Dozens of Catholics met outside the Cathedral Basilica of St. Francis of Assisi on Saturday morning (Nov. 14) to celebrate a return to indoor Mass.

Archbishop of Santa Fe John C. Wester ordered the end of indoor Mass across the archdiocese late last month, even though the governor's public health order still allowed indoor religious ceremonies.

Vicar General Glenn Jones, Wester's deputy, told priests in a letter Friday (Nov. 13) they could resume indoor Mass in line with the latest public health order with 25 percent of occupancy.

"The Archbishop continues to strongly recommend that people remain home and away from gatherings. The dispensation to not attend weekly mass remains," Jones said in the letter. "Preventative protocols such as social distancing, masks and disinfecting should be strictly observed, if not increased."

On Saturday morning, about 60 people, who were mostly but not all masked, prayed together outside the cathedral a few hours before the state Department of Health reported 10 new deaths from COVID-19 to bring the statewide total to 1,208.

The Rev. Bill Sanchez of St. Joseph Parish in Cerrillos thanked God and President Donald Trump for Supreme Court Justice Amy Coney Barrett and spoke of his "oath against modernism" before reading prayers aloud in Latin. During the hourlong gathering, one attendee's Trump flag drew a handful of honks and middle fingers.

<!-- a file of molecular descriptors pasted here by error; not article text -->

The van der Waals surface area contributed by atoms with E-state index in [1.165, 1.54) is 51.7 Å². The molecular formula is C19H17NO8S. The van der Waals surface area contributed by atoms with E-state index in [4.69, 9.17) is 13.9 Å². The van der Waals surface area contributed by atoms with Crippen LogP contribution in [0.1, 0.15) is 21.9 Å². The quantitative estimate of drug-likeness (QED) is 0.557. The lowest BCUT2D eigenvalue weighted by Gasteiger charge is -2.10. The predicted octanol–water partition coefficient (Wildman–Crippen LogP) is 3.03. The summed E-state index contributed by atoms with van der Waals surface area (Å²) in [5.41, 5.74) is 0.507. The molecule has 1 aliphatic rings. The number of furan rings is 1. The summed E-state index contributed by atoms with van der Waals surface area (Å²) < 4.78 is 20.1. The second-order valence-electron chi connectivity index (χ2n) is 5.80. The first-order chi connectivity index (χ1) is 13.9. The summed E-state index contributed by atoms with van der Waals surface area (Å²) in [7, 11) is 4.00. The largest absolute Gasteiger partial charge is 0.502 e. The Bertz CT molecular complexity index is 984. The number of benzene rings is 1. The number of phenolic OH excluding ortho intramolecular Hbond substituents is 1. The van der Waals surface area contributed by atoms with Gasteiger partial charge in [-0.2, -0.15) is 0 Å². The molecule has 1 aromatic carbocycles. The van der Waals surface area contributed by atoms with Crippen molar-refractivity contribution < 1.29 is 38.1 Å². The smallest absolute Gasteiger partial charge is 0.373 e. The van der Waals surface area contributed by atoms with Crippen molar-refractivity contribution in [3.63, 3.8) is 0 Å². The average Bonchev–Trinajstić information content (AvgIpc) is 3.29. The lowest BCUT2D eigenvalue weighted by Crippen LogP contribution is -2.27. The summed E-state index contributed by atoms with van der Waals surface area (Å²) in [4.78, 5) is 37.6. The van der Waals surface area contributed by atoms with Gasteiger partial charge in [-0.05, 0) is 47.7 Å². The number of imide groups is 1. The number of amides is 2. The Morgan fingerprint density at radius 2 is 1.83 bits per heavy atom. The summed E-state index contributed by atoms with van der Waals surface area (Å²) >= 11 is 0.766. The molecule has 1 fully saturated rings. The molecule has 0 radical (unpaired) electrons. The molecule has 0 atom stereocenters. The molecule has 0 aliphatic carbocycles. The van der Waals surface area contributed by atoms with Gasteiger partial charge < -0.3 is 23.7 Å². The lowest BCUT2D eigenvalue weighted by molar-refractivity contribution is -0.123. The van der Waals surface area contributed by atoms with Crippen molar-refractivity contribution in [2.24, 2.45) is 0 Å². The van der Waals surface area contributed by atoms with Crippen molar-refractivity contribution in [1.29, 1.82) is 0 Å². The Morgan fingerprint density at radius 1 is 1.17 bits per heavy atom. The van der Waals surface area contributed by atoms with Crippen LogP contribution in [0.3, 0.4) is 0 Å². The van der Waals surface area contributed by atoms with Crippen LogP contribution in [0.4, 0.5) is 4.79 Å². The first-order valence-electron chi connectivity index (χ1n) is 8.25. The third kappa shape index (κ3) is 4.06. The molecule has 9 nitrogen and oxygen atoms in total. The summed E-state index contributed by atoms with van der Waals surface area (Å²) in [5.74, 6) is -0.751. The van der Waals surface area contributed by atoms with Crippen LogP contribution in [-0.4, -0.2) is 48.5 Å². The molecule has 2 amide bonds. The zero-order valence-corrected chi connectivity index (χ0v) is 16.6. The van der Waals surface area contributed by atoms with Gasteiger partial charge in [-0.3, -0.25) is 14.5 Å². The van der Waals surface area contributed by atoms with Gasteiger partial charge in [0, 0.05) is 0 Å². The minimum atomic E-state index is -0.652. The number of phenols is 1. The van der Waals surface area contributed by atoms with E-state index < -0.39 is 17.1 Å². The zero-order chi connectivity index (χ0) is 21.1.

Most attendees had taken part in protests since Wester's decision to halt indoor Mass after Oct. 26.

"With coronavirus stuff going on, we rely on the sacraments," said Eric Ulibarri, who has been attending Mass in the parking lot at St. Anne Parish off Agua Fría Street. "Without that, we're pretty much doomed."

Ulibarri said even when the weather is nice, he would still prefer to have Mass indoors.

Bart Wyatt, who drove three hours from Amistad with his wife and three children to attend the prayer, said he hasn't had outdoor Mass at his church in Roy.

"We have pretty strong wind all the time," Wyatt said. "We don't want to do anything sacrilegious and blow Jesus onto the ground."

After the celebration outside the cathedral, attendees said they were concerned the archbishop's decision wouldn't last long.

"We want to make sure he sticks to his guns," Wyatt said. "There's a difference between church and state. Even if the governor decides to close everything down, we've got to at least keep 25 percent."

Wester did not return calls for comment Saturday.

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